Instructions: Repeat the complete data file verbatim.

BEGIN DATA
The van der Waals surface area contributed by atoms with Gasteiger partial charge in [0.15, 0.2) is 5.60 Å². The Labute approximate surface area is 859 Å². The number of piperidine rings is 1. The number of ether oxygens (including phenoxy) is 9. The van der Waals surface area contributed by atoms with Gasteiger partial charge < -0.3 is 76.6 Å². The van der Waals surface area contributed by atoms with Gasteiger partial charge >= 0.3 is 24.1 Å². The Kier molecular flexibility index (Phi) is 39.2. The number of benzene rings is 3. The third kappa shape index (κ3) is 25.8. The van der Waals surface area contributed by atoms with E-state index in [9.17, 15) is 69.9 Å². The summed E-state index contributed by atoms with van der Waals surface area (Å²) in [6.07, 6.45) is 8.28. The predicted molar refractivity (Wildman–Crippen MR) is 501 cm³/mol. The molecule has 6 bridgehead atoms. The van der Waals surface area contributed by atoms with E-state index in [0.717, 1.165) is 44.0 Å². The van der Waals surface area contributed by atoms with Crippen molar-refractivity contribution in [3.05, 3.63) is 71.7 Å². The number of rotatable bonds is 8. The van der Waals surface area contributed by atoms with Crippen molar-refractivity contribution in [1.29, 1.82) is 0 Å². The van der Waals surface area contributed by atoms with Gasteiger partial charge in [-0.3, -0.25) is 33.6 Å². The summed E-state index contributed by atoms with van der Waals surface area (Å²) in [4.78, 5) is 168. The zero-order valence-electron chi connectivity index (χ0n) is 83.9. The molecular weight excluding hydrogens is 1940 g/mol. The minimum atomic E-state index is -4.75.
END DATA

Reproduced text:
The van der Waals surface area contributed by atoms with Gasteiger partial charge in [0.15, 0.2) is 5.60 Å². The Labute approximate surface area is 859 Å². The number of piperidine rings is 1. The number of ether oxygens (including phenoxy) is 9. The van der Waals surface area contributed by atoms with Gasteiger partial charge < -0.3 is 76.6 Å². The van der Waals surface area contributed by atoms with Gasteiger partial charge >= 0.3 is 24.1 Å². The Kier molecular flexibility index (Phi) is 39.2. The number of benzene rings is 3. The third kappa shape index (κ3) is 25.8. The van der Waals surface area contributed by atoms with E-state index in [9.17, 15) is 69.9 Å². The summed E-state index contributed by atoms with van der Waals surface area (Å²) in [6.07, 6.45) is 8.28. The predicted molar refractivity (Wildman–Crippen MR) is 501 cm³/mol. The molecule has 6 bridgehead atoms. The van der Waals surface area contributed by atoms with E-state index in [0.717, 1.165) is 44.0 Å². The van der Waals surface area contributed by atoms with Crippen molar-refractivity contribution in [3.05, 3.63) is 71.7 Å². The number of rotatable bonds is 8. The van der Waals surface area contributed by atoms with Crippen molar-refractivity contribution in [1.29, 1.82) is 0 Å². The van der Waals surface area contributed by atoms with Gasteiger partial charge in [-0.3, -0.25) is 33.6 Å². The summed E-state index contributed by atoms with van der Waals surface area (Å²) in [4.78, 5) is 168. The zero-order valence-electron chi connectivity index (χ0n) is 83.9. The molecular weight excluding hydrogens is 1940 g/mol. The minimum atomic E-state index is -4.75.